Glenoid labrum

The glenoid labrum is a fibrocartilaginous structure that attaches as a rim to the articular cartilage of the glenoid fossa and serves to deepen and increase the surface area. In this capacity, it acts as a static stabilizer of the glenohumeral joint, preventing dislocation and subluxation at the extremes of the range of motion.

Gross anatomy

The glenoid labrum is approximately 4 mm thick and is round or triangular in cross-section.


The capsule of the glenohumeral joint attaches to the glenoid labrum. The glenoid labrum is continuous with:

  • superiorly: tendon of the long head of biceps brachii
  • anteriorly:
    • anterior band of the inferior glenohumeral ligament
    • middle glenohumeral ligament (variably)

Blood supply and innervation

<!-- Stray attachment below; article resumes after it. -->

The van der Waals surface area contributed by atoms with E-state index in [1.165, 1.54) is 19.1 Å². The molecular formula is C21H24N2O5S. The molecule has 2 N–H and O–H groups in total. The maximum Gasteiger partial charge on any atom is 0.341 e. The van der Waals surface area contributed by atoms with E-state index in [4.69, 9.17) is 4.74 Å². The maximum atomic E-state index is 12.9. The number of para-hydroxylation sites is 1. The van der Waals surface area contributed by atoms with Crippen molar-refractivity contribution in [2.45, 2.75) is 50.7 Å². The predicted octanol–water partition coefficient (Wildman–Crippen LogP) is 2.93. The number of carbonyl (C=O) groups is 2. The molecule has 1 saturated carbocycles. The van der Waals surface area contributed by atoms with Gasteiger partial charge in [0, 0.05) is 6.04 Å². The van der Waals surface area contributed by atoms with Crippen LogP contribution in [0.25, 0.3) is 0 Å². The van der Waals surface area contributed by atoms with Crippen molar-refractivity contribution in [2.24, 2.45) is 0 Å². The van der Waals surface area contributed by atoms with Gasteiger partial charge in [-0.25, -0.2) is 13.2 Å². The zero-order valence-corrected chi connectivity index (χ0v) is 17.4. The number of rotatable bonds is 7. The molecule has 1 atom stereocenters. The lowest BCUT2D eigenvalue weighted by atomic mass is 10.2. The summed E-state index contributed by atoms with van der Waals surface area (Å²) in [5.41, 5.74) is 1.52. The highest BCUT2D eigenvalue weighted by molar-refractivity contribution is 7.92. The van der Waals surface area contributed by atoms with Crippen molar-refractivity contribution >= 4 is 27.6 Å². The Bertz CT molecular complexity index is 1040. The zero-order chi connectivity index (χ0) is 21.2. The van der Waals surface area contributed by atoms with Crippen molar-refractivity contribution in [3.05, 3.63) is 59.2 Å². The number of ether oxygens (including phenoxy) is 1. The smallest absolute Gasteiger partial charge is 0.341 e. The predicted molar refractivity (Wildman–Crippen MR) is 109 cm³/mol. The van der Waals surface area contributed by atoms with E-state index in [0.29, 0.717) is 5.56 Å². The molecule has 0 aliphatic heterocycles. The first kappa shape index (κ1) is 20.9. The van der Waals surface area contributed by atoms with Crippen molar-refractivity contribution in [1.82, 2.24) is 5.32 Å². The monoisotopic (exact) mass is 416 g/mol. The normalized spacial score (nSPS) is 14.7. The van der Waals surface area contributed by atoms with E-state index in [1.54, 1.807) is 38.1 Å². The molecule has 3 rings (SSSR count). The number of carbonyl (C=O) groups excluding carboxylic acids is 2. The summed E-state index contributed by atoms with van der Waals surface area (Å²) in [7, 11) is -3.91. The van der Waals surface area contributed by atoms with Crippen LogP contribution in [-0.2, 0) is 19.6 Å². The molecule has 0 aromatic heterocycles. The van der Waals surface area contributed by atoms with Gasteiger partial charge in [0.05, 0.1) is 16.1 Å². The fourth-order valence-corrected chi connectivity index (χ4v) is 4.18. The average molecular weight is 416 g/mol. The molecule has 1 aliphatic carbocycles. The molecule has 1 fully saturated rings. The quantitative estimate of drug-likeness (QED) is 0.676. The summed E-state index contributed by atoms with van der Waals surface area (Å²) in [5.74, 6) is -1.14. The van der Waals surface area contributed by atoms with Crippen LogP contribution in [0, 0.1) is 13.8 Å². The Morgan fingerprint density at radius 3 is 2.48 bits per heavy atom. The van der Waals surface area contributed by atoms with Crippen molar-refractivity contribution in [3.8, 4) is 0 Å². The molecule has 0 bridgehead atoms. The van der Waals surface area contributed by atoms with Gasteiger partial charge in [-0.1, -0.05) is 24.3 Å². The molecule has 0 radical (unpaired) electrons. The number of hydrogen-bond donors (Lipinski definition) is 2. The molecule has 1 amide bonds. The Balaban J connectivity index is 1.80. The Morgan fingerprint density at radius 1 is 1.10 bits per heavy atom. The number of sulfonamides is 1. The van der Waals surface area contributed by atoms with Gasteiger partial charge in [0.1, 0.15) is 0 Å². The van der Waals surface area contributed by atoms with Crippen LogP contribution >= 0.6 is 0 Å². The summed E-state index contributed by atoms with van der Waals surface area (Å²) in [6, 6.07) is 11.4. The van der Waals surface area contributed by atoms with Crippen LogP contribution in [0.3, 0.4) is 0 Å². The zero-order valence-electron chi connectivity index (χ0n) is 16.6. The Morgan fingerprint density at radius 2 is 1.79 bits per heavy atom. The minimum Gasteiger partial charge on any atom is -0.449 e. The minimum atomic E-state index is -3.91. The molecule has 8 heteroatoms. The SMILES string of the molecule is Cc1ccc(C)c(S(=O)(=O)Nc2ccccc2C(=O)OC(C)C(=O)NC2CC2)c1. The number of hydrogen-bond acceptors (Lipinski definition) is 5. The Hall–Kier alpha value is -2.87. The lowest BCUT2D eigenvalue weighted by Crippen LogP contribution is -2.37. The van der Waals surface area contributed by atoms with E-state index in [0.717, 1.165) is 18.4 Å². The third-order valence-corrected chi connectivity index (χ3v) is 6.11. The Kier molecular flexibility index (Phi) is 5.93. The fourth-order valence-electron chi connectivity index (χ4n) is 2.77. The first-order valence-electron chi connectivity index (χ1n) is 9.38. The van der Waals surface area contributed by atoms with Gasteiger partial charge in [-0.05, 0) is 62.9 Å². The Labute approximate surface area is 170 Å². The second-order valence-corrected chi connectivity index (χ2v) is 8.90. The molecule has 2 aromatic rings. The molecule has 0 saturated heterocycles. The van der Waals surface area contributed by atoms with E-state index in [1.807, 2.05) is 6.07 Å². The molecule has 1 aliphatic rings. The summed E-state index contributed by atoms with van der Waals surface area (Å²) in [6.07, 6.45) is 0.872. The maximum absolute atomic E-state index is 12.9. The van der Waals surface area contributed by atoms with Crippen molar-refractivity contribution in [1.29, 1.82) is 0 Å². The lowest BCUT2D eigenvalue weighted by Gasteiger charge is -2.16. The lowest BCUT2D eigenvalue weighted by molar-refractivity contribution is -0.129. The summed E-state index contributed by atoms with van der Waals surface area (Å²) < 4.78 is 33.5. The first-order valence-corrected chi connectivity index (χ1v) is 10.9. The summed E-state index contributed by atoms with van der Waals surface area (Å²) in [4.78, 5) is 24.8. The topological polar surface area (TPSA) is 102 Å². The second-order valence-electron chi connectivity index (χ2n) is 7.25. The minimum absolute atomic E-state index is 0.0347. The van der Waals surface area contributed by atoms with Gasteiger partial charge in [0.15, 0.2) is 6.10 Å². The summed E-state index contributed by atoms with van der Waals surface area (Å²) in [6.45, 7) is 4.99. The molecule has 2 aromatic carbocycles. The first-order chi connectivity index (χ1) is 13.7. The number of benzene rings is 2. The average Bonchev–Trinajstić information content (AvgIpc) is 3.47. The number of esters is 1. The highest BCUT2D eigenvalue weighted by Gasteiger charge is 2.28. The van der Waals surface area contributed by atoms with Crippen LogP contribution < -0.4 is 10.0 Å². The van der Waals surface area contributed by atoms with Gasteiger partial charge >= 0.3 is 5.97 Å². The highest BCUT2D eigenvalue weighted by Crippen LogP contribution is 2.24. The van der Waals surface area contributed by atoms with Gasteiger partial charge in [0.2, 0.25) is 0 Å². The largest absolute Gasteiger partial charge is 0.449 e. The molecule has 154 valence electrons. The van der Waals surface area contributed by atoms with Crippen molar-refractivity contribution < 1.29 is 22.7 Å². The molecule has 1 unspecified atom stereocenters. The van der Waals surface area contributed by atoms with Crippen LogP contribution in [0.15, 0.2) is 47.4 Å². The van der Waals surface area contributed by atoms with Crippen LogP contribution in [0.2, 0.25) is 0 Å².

The outer glenoid is vascular and the inner glenoid is avascular . See glenohumeral joint for further details of named vessels and nerves.

Radiographic features

The glenoid labrum can be described in two ways :

  • clock face
    • 12 o'clock: superior
    • 3 o'clock: anterior
    • 6 o'clock: inferior
    • 9 o'clock: posterior
  • segments
    • superior
    • anterosuperior
    • anteroinferior
    • inferior
    • posteroinferior
    • posterosuperior

Variant anatomy

Related pathology

Siehe auch: